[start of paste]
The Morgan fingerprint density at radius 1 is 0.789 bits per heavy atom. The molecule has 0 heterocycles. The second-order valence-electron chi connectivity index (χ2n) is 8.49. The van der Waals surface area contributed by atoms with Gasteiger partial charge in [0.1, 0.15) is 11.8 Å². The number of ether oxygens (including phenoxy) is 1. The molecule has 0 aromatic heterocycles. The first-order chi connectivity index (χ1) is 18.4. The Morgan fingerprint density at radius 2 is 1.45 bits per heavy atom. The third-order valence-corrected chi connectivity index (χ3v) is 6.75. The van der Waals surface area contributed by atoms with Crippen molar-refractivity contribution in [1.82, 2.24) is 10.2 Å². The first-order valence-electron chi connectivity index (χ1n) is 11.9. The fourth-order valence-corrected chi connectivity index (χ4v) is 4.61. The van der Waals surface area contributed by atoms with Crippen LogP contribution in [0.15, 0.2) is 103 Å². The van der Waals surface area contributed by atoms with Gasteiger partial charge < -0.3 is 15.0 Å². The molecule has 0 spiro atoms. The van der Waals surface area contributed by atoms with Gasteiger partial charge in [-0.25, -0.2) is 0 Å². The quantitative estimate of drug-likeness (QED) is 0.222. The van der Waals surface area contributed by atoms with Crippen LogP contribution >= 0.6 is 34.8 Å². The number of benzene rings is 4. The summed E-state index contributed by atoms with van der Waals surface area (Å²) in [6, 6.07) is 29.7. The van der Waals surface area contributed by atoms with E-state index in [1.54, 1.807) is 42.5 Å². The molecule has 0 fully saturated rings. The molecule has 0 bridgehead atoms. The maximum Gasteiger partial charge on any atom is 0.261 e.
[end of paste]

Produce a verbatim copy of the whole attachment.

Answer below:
The Morgan fingerprint density at radius 1 is 0.789 bits per heavy atom. The molecule has 0 heterocycles. The second-order valence-electron chi connectivity index (χ2n) is 8.49. The van der Waals surface area contributed by atoms with Gasteiger partial charge in [0.1, 0.15) is 11.8 Å². The number of ether oxygens (including phenoxy) is 1. The molecule has 0 aromatic heterocycles. The first-order chi connectivity index (χ1) is 18.4. The Morgan fingerprint density at radius 2 is 1.45 bits per heavy atom. The third-order valence-corrected chi connectivity index (χ3v) is 6.75. The van der Waals surface area contributed by atoms with Crippen molar-refractivity contribution in [1.82, 2.24) is 10.2 Å². The first-order valence-electron chi connectivity index (χ1n) is 11.9. The fourth-order valence-corrected chi connectivity index (χ4v) is 4.61. The van der Waals surface area contributed by atoms with Crippen LogP contribution in [0.15, 0.2) is 103 Å². The van der Waals surface area contributed by atoms with Gasteiger partial charge < -0.3 is 15.0 Å². The molecule has 0 spiro atoms. The van der Waals surface area contributed by atoms with Gasteiger partial charge in [-0.25, -0.2) is 0 Å². The quantitative estimate of drug-likeness (QED) is 0.222. The van der Waals surface area contributed by atoms with Crippen LogP contribution >= 0.6 is 34.8 Å². The number of benzene rings is 4. The summed E-state index contributed by atoms with van der Waals surface area (Å²) in [6, 6.07) is 29.7. The van der Waals surface area contributed by atoms with E-state index in [1.54, 1.807) is 42.5 Å². The molecule has 0 fully saturated rings. The molecule has 0 bridgehead atoms. The maximum Gasteiger partial charge on any atom is 0.261 e.